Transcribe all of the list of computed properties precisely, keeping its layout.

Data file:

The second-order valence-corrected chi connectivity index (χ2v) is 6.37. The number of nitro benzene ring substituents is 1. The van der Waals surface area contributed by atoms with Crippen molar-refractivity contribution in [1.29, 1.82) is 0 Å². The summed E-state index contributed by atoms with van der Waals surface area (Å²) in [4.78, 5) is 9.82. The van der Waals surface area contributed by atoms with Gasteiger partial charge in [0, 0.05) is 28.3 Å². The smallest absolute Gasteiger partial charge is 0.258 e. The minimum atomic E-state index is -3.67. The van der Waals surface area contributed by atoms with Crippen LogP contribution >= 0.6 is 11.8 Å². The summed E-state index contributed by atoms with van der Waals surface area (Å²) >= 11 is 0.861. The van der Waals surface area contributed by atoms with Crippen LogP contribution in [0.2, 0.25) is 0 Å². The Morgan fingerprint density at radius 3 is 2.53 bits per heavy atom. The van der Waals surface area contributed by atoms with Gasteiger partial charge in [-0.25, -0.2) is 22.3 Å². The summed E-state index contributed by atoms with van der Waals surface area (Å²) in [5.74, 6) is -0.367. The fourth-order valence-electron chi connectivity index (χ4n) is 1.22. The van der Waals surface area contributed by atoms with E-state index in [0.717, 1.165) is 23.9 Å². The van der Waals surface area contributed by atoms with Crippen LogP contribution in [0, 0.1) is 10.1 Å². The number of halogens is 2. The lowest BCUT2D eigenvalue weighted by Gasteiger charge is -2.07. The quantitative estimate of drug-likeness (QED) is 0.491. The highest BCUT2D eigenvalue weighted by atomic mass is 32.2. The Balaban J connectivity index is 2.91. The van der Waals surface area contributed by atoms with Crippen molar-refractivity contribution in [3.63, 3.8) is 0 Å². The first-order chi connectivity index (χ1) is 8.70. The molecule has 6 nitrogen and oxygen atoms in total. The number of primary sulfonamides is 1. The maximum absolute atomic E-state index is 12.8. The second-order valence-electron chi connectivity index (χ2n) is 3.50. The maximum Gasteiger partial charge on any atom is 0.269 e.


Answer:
The second-order valence-corrected chi connectivity index (χ2v) is 6.37. The number of nitro benzene ring substituents is 1. The van der Waals surface area contributed by atoms with Crippen molar-refractivity contribution in [1.29, 1.82) is 0 Å². The summed E-state index contributed by atoms with van der Waals surface area (Å²) in [4.78, 5) is 9.82. The van der Waals surface area contributed by atoms with Gasteiger partial charge in [0, 0.05) is 28.3 Å². The smallest absolute Gasteiger partial charge is 0.258 e. The minimum atomic E-state index is -3.67. The van der Waals surface area contributed by atoms with Crippen LogP contribution >= 0.6 is 11.8 Å². The summed E-state index contributed by atoms with van der Waals surface area (Å²) >= 11 is 0.861. The van der Waals surface area contributed by atoms with Crippen LogP contribution in [0.2, 0.25) is 0 Å². The Morgan fingerprint density at radius 3 is 2.53 bits per heavy atom. The van der Waals surface area contributed by atoms with Gasteiger partial charge in [-0.25, -0.2) is 22.3 Å². The summed E-state index contributed by atoms with van der Waals surface area (Å²) in [5.74, 6) is -0.367. The fourth-order valence-electron chi connectivity index (χ4n) is 1.22. The van der Waals surface area contributed by atoms with E-state index in [0.717, 1.165) is 23.9 Å². The van der Waals surface area contributed by atoms with Crippen LogP contribution in [0, 0.1) is 10.1 Å². The number of halogens is 2. The lowest BCUT2D eigenvalue weighted by Gasteiger charge is -2.07. The quantitative estimate of drug-likeness (QED) is 0.491. The highest BCUT2D eigenvalue weighted by atomic mass is 32.2. The Balaban J connectivity index is 2.91. The van der Waals surface area contributed by atoms with Crippen molar-refractivity contribution in [3.63, 3.8) is 0 Å². The first-order chi connectivity index (χ1) is 8.70. The molecule has 6 nitrogen and oxygen atoms in total. The number of primary sulfonamides is 1. The maximum absolute atomic E-state index is 12.8. The second-order valence-electron chi connectivity index (χ2n) is 3.50. The maximum Gasteiger partial charge on any atom is 0.269 e.